- Nov 27, 2012
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A new patent has been awarded to the tech giant Apple, one that describes an augmented reality technology of some sorts. The patent has been published by the US Patent and Trademark office, bearing the number 8,400,548.
The filing, called “Synchronized, interactive augmented reality displays for multifunction devices” outlines a system that utilizes different parts of an iOS device such as a touch screen display or camera in order to “scan” the environment. The scanning produces a replica of the real-time picture, where different objects are being labeled and tagged. Once an object is identified by the system, information related to the object in question can be displayed in a live video stream. Imagine scanning a Muse member and getting to watch the “Bliss” video by doing so.
What’s more important is that users can connect and help improve the system. For example, if the technology failed to identify an object accordingly or display the relevant information, the human user can step in to correct and edit things.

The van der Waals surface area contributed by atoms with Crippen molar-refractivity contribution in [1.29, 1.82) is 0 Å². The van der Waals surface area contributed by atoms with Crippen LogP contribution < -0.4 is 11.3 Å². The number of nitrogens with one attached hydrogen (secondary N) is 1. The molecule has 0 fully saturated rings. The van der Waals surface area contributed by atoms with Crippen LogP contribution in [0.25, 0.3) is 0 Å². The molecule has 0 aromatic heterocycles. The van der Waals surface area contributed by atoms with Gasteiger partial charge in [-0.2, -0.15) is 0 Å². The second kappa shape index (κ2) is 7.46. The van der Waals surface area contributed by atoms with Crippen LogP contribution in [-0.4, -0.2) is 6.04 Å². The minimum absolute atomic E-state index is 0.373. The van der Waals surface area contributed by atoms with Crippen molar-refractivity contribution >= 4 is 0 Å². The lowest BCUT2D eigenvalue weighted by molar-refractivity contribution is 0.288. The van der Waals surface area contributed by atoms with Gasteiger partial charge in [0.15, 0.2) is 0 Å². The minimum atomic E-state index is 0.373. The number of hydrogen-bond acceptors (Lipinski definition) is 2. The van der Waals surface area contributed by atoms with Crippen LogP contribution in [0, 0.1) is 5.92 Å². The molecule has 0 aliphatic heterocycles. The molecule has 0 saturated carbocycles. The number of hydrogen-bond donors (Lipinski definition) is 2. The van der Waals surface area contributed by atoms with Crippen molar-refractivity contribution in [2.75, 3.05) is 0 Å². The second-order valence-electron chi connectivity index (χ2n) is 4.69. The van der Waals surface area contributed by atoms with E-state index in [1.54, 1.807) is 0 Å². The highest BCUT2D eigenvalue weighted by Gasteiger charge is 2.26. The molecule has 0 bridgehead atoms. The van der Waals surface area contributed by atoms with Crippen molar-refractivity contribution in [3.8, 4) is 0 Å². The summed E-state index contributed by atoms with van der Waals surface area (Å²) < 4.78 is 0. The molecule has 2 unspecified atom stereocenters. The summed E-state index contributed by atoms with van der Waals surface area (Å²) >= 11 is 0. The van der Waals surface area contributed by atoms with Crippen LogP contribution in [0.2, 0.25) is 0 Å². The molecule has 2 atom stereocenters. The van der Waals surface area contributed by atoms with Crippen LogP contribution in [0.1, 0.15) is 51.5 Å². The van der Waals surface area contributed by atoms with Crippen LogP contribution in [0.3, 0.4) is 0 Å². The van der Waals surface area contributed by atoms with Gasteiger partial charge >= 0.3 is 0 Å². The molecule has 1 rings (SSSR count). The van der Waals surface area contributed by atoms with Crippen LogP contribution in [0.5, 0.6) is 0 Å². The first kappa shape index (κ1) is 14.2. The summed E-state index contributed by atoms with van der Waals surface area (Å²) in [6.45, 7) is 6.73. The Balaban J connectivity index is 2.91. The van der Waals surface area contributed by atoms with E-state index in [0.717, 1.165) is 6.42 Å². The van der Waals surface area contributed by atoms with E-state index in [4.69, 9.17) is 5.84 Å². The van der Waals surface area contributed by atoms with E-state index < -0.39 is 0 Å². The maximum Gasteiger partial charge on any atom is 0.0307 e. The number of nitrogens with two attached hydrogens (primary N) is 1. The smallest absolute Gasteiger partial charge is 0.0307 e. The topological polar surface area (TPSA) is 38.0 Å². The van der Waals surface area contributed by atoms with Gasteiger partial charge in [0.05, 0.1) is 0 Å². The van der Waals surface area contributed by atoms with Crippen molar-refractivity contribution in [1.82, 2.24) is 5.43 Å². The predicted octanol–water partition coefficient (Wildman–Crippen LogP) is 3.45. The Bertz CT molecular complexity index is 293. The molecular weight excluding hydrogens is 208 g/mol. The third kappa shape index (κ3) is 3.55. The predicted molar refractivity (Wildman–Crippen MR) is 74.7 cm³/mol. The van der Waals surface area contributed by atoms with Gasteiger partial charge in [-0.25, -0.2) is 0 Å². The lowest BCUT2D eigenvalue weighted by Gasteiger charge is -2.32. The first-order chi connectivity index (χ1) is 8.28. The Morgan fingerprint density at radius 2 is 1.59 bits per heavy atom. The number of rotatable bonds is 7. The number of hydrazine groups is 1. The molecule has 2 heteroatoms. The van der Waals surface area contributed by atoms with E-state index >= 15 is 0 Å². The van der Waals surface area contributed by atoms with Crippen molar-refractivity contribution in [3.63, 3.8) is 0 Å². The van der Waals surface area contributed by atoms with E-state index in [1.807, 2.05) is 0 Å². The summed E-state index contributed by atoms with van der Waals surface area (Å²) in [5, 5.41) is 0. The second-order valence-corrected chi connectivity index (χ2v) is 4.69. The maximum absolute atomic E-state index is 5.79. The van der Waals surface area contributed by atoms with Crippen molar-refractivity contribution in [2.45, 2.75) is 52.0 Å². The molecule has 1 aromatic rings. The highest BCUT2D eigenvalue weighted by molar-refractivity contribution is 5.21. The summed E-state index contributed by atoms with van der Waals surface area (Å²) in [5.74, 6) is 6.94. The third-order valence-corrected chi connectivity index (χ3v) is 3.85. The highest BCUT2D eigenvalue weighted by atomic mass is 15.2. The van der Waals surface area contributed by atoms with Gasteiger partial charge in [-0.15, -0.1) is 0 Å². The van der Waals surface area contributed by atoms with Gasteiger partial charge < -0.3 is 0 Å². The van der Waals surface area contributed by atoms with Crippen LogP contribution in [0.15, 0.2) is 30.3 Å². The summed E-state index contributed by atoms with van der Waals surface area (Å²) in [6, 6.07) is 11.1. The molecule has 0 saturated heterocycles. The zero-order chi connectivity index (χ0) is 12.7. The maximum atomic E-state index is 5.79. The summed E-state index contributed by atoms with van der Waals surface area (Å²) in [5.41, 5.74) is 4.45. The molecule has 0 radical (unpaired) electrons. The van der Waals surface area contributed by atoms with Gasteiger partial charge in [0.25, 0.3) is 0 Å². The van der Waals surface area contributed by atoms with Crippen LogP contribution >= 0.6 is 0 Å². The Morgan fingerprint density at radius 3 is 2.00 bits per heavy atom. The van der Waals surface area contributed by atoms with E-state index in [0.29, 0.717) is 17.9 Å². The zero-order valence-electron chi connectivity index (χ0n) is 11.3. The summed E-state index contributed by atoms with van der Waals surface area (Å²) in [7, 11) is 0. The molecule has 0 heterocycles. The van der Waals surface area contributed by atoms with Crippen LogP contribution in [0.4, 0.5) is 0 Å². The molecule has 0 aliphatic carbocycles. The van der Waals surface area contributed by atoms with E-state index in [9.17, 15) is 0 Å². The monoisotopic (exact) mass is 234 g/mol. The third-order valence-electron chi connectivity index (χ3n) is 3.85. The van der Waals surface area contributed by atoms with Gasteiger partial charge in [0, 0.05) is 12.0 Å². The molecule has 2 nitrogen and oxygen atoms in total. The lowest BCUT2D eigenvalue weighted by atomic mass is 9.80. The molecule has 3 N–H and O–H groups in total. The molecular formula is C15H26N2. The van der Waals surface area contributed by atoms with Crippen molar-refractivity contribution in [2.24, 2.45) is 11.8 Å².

Apple’s technology would allow the person to view the environment upfront like an image or a 3D model with information present as an overlay. Both options can be displayed side by side. When describing the patent, Apple provided the example of a real-world view of San Francisco and the computer generated version of it. The user can then interact with various points and walk about the streets. He or she can then share the views with another iOS device. It sounds remotely similar to what Apple Maps is supposed to achieve. Might it be that Apple is planning to somehow extend its Map agenda?
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